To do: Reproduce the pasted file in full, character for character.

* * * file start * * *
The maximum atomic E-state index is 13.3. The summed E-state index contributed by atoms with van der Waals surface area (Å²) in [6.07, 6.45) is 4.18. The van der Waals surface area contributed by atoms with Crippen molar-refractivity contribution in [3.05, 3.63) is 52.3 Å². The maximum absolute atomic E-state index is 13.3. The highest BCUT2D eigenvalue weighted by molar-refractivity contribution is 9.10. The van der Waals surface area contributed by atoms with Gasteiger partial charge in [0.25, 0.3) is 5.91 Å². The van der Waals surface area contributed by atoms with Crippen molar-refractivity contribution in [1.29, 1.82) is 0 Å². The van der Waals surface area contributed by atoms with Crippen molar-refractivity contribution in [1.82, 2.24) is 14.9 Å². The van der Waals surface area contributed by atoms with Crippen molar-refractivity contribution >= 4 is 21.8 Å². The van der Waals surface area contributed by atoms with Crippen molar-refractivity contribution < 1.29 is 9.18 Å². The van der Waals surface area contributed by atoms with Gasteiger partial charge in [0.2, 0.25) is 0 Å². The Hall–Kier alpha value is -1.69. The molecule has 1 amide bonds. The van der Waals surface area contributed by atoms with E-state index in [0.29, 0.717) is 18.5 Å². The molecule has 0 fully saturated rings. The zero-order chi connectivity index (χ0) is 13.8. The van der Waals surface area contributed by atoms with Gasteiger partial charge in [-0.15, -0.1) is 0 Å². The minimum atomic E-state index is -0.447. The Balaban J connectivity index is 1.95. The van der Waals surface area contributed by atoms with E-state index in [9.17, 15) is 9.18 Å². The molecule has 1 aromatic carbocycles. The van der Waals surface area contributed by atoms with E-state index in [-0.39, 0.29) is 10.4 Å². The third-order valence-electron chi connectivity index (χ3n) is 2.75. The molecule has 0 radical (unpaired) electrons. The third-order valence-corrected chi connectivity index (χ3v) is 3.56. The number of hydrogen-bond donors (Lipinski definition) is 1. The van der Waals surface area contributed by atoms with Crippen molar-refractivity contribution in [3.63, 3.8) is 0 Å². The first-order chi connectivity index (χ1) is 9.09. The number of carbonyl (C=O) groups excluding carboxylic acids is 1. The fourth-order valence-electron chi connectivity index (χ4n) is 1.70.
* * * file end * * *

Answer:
The maximum atomic E-state index is 13.3. The summed E-state index contributed by atoms with van der Waals surface area (Å²) in [6.07, 6.45) is 4.18. The van der Waals surface area contributed by atoms with Crippen molar-refractivity contribution in [3.05, 3.63) is 52.3 Å². The maximum absolute atomic E-state index is 13.3. The highest BCUT2D eigenvalue weighted by molar-refractivity contribution is 9.10. The van der Waals surface area contributed by atoms with Gasteiger partial charge in [0.25, 0.3) is 5.91 Å². The van der Waals surface area contributed by atoms with Crippen molar-refractivity contribution in [1.29, 1.82) is 0 Å². The van der Waals surface area contributed by atoms with Crippen molar-refractivity contribution in [1.82, 2.24) is 14.9 Å². The van der Waals surface area contributed by atoms with Crippen molar-refractivity contribution >= 4 is 21.8 Å². The van der Waals surface area contributed by atoms with Crippen molar-refractivity contribution < 1.29 is 9.18 Å². The van der Waals surface area contributed by atoms with Gasteiger partial charge in [0.2, 0.25) is 0 Å². The Hall–Kier alpha value is -1.69. The molecule has 1 amide bonds. The van der Waals surface area contributed by atoms with E-state index in [0.29, 0.717) is 18.5 Å². The molecule has 0 fully saturated rings. The zero-order chi connectivity index (χ0) is 13.8. The van der Waals surface area contributed by atoms with Gasteiger partial charge in [-0.15, -0.1) is 0 Å². The minimum atomic E-state index is -0.447. The Balaban J connectivity index is 1.95. The van der Waals surface area contributed by atoms with E-state index in [9.17, 15) is 9.18 Å². The molecule has 1 aromatic carbocycles. The van der Waals surface area contributed by atoms with E-state index in [-0.39, 0.29) is 10.4 Å². The third-order valence-electron chi connectivity index (χ3n) is 2.75. The molecule has 0 radical (unpaired) electrons. The third-order valence-corrected chi connectivity index (χ3v) is 3.56. The number of hydrogen-bond donors (Lipinski definition) is 1. The van der Waals surface area contributed by atoms with Crippen molar-refractivity contribution in [3.63, 3.8) is 0 Å². The first-order chi connectivity index (χ1) is 9.09. The number of carbonyl (C=O) groups excluding carboxylic acids is 1. The fourth-order valence-electron chi connectivity index (χ4n) is 1.70.